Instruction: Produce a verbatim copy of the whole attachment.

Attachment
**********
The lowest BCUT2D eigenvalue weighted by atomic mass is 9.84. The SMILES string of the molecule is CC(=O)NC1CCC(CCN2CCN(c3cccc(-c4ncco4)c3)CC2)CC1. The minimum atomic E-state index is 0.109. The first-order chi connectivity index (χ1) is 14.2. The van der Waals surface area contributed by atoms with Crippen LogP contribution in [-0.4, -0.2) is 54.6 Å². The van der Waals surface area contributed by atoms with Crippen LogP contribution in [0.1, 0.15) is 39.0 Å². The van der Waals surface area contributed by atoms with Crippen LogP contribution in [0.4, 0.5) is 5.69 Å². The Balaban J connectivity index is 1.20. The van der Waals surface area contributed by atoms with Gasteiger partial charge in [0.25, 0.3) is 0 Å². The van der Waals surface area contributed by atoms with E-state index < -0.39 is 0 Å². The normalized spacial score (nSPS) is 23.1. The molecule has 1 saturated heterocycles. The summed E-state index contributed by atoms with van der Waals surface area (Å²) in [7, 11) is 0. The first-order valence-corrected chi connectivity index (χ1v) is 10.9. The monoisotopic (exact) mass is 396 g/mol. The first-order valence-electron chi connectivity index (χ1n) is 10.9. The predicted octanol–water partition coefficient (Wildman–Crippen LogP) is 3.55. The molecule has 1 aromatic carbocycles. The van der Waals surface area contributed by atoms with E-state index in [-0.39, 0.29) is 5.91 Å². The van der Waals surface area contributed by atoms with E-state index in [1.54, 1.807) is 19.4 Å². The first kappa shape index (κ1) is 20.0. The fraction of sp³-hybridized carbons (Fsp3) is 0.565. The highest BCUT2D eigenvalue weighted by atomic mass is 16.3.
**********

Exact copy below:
The lowest BCUT2D eigenvalue weighted by atomic mass is 9.84. The SMILES string of the molecule is CC(=O)NC1CCC(CCN2CCN(c3cccc(-c4ncco4)c3)CC2)CC1. The minimum atomic E-state index is 0.109. The first-order chi connectivity index (χ1) is 14.2. The van der Waals surface area contributed by atoms with Crippen LogP contribution in [-0.4, -0.2) is 54.6 Å². The van der Waals surface area contributed by atoms with Crippen LogP contribution in [0.1, 0.15) is 39.0 Å². The van der Waals surface area contributed by atoms with Crippen LogP contribution in [0.4, 0.5) is 5.69 Å². The Balaban J connectivity index is 1.20. The van der Waals surface area contributed by atoms with Gasteiger partial charge in [0.25, 0.3) is 0 Å². The van der Waals surface area contributed by atoms with E-state index < -0.39 is 0 Å². The normalized spacial score (nSPS) is 23.1. The molecule has 1 saturated heterocycles. The summed E-state index contributed by atoms with van der Waals surface area (Å²) in [7, 11) is 0. The first-order valence-corrected chi connectivity index (χ1v) is 10.9. The monoisotopic (exact) mass is 396 g/mol. The first-order valence-electron chi connectivity index (χ1n) is 10.9. The predicted octanol–water partition coefficient (Wildman–Crippen LogP) is 3.55. The molecule has 1 aromatic carbocycles. The van der Waals surface area contributed by atoms with E-state index in [-0.39, 0.29) is 5.91 Å². The van der Waals surface area contributed by atoms with E-state index in [1.54, 1.807) is 19.4 Å². The first kappa shape index (κ1) is 20.0. The fraction of sp³-hybridized carbons (Fsp3) is 0.565. The highest BCUT2D eigenvalue weighted by atomic mass is 16.3.